Jonny Dunning:   49:01     Yeah.

Jo Lindsay:           49:02     I mean, it’s really interesting, because, you know, when I, I tried to explain to a group of our graduate scheme trainees who joined recently about what we did in consultancy plus, and the most simple analogy I’ve used to explain it as being, “Would you ever employ a builder to fix your roof on a day?” You’d go, “How many days is it going to cost?” You’d let them go up on the roof, check it out, decide what work was going to be involved and then you did agree a price and what the cost of materials were going to be? What the cost of labor is going to be? And you would agree a you know an outcome based on that whereas what you’re effectively saying when you’re adding headcount is just kind of like well, I might be paying you 200 pounds a day and so 400 pounds a day, but, go for your life take as many days as you like, you to an extent put in place controls because you will have things like purchase order numbers or length of assignment, when those original assignments or engagements are made. But, if the work is not done at the end of that, what happens? It takes a very brave person to then stop a project six or nine months through, you’re effectively just saying, “Actually, I’m resigned to the fact that I’m going to raise a new PO number for another three weeks or for another 10 heads or whatever it takes to get that outcome delivered.” So, as you said, it’s kind of, a bit of a, well, it’s not a bit of, it’s a complete fallacy that actually, it’s always going to work out more expensive in the long term. And I think sometimes it’s just about, whilst an individual hiring or a buyer might see that analogy as a roofer, it’s exactly how they’d operate in their own personal space, it’s about getting them to take the same level of responsibility or understand that the same options are available to them in terms of different types of workforce engagement or optimization, actually, when they’re thinking about how they’re going to go to market and engage the skills that they need to get a particular job done.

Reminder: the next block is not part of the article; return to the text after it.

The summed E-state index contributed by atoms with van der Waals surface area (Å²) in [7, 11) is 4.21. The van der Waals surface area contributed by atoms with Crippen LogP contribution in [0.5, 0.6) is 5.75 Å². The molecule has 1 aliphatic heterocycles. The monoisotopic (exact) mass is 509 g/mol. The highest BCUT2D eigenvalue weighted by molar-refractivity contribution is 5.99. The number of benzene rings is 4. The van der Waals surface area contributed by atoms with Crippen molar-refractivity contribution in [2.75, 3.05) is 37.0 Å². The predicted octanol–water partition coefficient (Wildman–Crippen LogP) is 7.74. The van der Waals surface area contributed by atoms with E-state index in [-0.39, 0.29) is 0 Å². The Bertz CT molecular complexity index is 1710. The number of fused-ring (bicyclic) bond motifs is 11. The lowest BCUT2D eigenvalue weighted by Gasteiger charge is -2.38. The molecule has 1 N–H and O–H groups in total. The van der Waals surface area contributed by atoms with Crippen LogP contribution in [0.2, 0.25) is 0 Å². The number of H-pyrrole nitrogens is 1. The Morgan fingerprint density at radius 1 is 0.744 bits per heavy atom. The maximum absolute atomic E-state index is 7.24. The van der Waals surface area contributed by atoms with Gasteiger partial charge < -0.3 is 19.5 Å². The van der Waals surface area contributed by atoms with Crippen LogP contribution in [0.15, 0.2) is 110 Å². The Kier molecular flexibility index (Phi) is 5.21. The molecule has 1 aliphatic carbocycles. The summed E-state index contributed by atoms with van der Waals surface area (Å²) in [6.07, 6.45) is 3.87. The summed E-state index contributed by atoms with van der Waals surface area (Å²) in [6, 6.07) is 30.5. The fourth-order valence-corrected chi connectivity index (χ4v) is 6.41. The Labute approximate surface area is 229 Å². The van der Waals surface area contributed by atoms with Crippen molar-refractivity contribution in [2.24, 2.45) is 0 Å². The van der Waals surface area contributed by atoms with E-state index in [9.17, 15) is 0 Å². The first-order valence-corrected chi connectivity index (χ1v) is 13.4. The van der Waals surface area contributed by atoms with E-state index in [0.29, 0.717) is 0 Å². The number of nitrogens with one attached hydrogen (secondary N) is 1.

Lee Gudgeon:      50:52     When it comes budget management, you have a budget, if you’ve got a budget here, go and do that for that budget, so there is a peace of mind to it. Some of the finance team like it, because you might only pay in three stages. So actually, the payment terms, and a profile looks better for the business as opposed to a contingent result on, “I’ve got to pay the agency or staffing and supplier on weekly basis.” So then you can go on and on with terms of the contractual nature, from insurance to risk, etc., with it too. And I don’t wanna say, you should never engage a contractor under a supervisory control method again, because of course, there are skills that they bring in, you might not spit it out the project. But one of the other value pieces that a statement of work or work package can offer is the scoping other project. So if a customer isn’t quite ready to say, “Here is the spec, we’ve got a lot of architects now that help the customer spec out the project.” Now, that is additional value in terms of, by when? By who? How many people we’re going to need? If you can offer that additional value, that helps in terms of the budget control too.